For example, successive references to memory addresses A, A+200, A+400, and A+600, may direct the prior art pre-fetch mechanism to pre-fetch the data block containing address A+800, assuming a stride of 200, when the data block is not yet present in the higher level of cache memory hierarchy and has not yet been requested.
The process of pre-fetching data blocks uses a bus, which provides for communication between the memory, in the form of RAM, and cache memory, and as a result pre-fetching of data blocks from the memory uses the bus and therefore increased bus utilization and decreases bus bandwidth. This process of pre-fetching may also result in the pre-fetching of data blocks that will not be used by the processor, thereby adding an unnecessary load to the bus utilization where another fetch may be necessary for the processor in order to obtain the required data. Fetching a data block into a certain level of the cache memory hierarchy requires replacing of an existing cache data block, where the replacing of such a data block may result in extra bus utilization. Often, the cache data blocks are re-organized such that the block being replaced is moved to a lower level of the cache memory hierarchy. Furthermore, the moved data block is no longer available at the highest level of cache memory hierarchy for future reference and may result in other cache misses.
On the other hand, pre-fetching of extra data blocks, in anticipation of their use by the processor, may also result in bursty bus utilization, where the pre-fetches are not spread in time but follow each other rapidly in succession. This problem is most apparent when a series of pre-fetches are initiated to fetch multiple data blocks that hold for example data relating to a two dimensional sub-structure of a larger two dimensional structure. Such as in the case of a cut and paste operation, where a sub graphic image is fetched from a larger graphic image laid out in memory in row-order format. Bursty bus utilization may cause temporary starvation of other processor components that require the shared bus resource, which may result in other types of processor stall cycles, thus having a degrading effect on processor performance. Software directed pre-fetching typically requires insertion of pre-fetch instructions into the program stream being executed by the processor, thereby decreasing processor instruction bandwidth. Hardware directed pre-fetching usually requires a non-negligible amount of chip area to detect regularity in memory references. In the prior art, the use of memories of several kilobytes to monitor memory references is not unknown for hardware based techniques. Such hardware techniques are employed such that pre-fetching of data blocks is initiated early enough so that the pre-fetch is completed by the time the pre-fetched data is actually required by the processor, otherwise the processor will stall to resolve the cache miss condition.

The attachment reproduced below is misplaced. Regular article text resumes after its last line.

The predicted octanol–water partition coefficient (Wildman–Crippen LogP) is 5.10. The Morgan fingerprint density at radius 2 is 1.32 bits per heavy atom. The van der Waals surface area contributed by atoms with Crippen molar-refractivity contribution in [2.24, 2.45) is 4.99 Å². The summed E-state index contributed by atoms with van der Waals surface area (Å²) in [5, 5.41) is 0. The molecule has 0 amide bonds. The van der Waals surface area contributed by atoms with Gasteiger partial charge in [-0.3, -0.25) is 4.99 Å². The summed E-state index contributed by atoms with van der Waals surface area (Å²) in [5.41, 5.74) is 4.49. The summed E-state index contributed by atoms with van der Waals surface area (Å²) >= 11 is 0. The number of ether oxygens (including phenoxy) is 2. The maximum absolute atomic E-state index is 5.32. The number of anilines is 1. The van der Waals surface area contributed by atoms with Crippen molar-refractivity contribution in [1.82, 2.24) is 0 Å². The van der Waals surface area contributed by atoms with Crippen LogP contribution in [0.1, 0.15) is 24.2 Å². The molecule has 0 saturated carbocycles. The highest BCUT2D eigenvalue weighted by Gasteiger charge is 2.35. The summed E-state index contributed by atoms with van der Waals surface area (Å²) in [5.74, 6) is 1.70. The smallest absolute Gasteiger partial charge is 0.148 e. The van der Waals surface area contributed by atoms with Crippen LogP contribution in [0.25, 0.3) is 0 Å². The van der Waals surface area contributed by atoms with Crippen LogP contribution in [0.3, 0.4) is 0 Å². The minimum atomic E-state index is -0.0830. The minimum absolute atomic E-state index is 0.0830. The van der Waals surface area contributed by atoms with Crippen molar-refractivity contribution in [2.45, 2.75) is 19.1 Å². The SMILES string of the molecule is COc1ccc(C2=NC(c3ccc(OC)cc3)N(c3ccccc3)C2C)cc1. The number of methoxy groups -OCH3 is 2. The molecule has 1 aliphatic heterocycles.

Efficient pre-fetching significantly improves processor performance, while attempting to limit the downsides. Therefore, it would be advantageous to have a pre-fetching technique which does not rely on dynamically detected regularity in data memory references made by instructions within the program stream, as well as having a pre-fetching technique that supports a low level of occurrences of stall cycles by the processor attributable to cache misses.
There exists a need to provide a hardware and software directed approach to pre-fetching of data in such a manner that the occurrence of processor stall cycles is reduced.
In accordance with the invention there is provided a processor for processing of instruction data including memory access instructions for accessing an external RAM memory comprising: a region stride memory location for storing of a pre-fetch operation stride; a memory region identifier for storing data indicative of a memory region within the external RAM memory within which to apply the stored pre-fetch operation stride; a pre-fetch circuit for pre-fetching of data from the external RAM memory, the pre-fetching circuit responsive to the pre-fetch memory stride when accessing data within the pre-fetch memory region for fetching from said memory using said stride.
In accordance with the invention there is also provided a method of pre-fetching data from external RAM memory, comprising the steps of: providing to a processor for use in storing within memory locations a stride and data determinative of a memory region within the external RAM, the stride for use in pre-fetching of data from within the memory region; determining a region within which the data is stored for being pre-fetched therefrom; determining the pre-fetch stride stored within the processor in association with the region; defining a data block having a size based on the pre-fetch stride and a start location based on a previously pre-fetched data block memory location within the external memory; and, copying the data block located at the start location to a destination memory location.
In accordance with the invention there is also provided method of pre-fetching a data block from data memory into buffer memory, comprising the steps of: providing a processor having memory therein and a pre-fetch circuit; providing random access memory; providing within the memory within the processor a lookup table having stored therein a relation between at least a region and a corresponding region stride; comparing a data memory reference instruction data memory access address to the at least a region stored within the lookup table to determine a region within which the data memory reference instruction data memory access address is located; and, providing the region stride associated with the region within which the data memory reference instruction data memory access address is located to the pre-fetch circuit of the processor.